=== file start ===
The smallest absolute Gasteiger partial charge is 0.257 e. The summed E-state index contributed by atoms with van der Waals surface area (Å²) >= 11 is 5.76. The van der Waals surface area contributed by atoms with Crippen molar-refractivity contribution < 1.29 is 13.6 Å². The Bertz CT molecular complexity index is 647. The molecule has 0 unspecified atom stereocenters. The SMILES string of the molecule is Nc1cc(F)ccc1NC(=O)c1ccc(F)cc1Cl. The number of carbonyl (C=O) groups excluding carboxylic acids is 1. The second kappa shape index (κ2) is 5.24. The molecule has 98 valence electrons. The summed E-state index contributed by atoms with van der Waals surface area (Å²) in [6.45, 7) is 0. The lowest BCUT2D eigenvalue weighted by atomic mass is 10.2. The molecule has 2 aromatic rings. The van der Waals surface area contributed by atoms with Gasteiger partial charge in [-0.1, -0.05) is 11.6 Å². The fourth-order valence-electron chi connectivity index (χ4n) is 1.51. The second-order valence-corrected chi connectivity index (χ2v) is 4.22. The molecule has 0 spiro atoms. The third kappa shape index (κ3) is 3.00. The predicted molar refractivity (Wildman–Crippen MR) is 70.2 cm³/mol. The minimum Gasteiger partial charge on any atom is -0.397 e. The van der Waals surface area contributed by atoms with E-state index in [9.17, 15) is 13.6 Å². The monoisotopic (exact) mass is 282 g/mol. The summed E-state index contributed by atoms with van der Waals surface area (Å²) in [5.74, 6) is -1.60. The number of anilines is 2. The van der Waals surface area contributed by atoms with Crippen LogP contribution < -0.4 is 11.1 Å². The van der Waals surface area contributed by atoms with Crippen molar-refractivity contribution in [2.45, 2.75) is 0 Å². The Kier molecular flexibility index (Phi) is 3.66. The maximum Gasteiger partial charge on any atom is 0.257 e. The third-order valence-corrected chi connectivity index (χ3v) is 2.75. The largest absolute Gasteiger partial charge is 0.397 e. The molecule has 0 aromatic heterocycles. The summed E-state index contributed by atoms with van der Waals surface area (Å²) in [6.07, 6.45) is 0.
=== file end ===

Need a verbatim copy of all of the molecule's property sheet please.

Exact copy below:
The smallest absolute Gasteiger partial charge is 0.257 e. The summed E-state index contributed by atoms with van der Waals surface area (Å²) >= 11 is 5.76. The van der Waals surface area contributed by atoms with Crippen molar-refractivity contribution < 1.29 is 13.6 Å². The Bertz CT molecular complexity index is 647. The molecule has 0 unspecified atom stereocenters. The SMILES string of the molecule is Nc1cc(F)ccc1NC(=O)c1ccc(F)cc1Cl. The number of carbonyl (C=O) groups excluding carboxylic acids is 1. The second kappa shape index (κ2) is 5.24. The molecule has 98 valence electrons. The summed E-state index contributed by atoms with van der Waals surface area (Å²) in [6.45, 7) is 0. The lowest BCUT2D eigenvalue weighted by atomic mass is 10.2. The molecule has 2 aromatic rings. The van der Waals surface area contributed by atoms with Gasteiger partial charge in [-0.1, -0.05) is 11.6 Å². The fourth-order valence-electron chi connectivity index (χ4n) is 1.51. The second-order valence-corrected chi connectivity index (χ2v) is 4.22. The molecule has 0 spiro atoms. The third kappa shape index (κ3) is 3.00. The predicted molar refractivity (Wildman–Crippen MR) is 70.2 cm³/mol. The minimum Gasteiger partial charge on any atom is -0.397 e. The van der Waals surface area contributed by atoms with E-state index in [9.17, 15) is 13.6 Å². The monoisotopic (exact) mass is 282 g/mol. The summed E-state index contributed by atoms with van der Waals surface area (Å²) in [5.74, 6) is -1.60. The number of anilines is 2. The van der Waals surface area contributed by atoms with Crippen LogP contribution < -0.4 is 11.1 Å². The van der Waals surface area contributed by atoms with Crippen molar-refractivity contribution in [2.45, 2.75) is 0 Å². The Kier molecular flexibility index (Phi) is 3.66. The maximum Gasteiger partial charge on any atom is 0.257 e. The third-order valence-corrected chi connectivity index (χ3v) is 2.75. The largest absolute Gasteiger partial charge is 0.397 e. The molecule has 0 aromatic heterocycles. The summed E-state index contributed by atoms with van der Waals surface area (Å²) in [6.07, 6.45) is 0.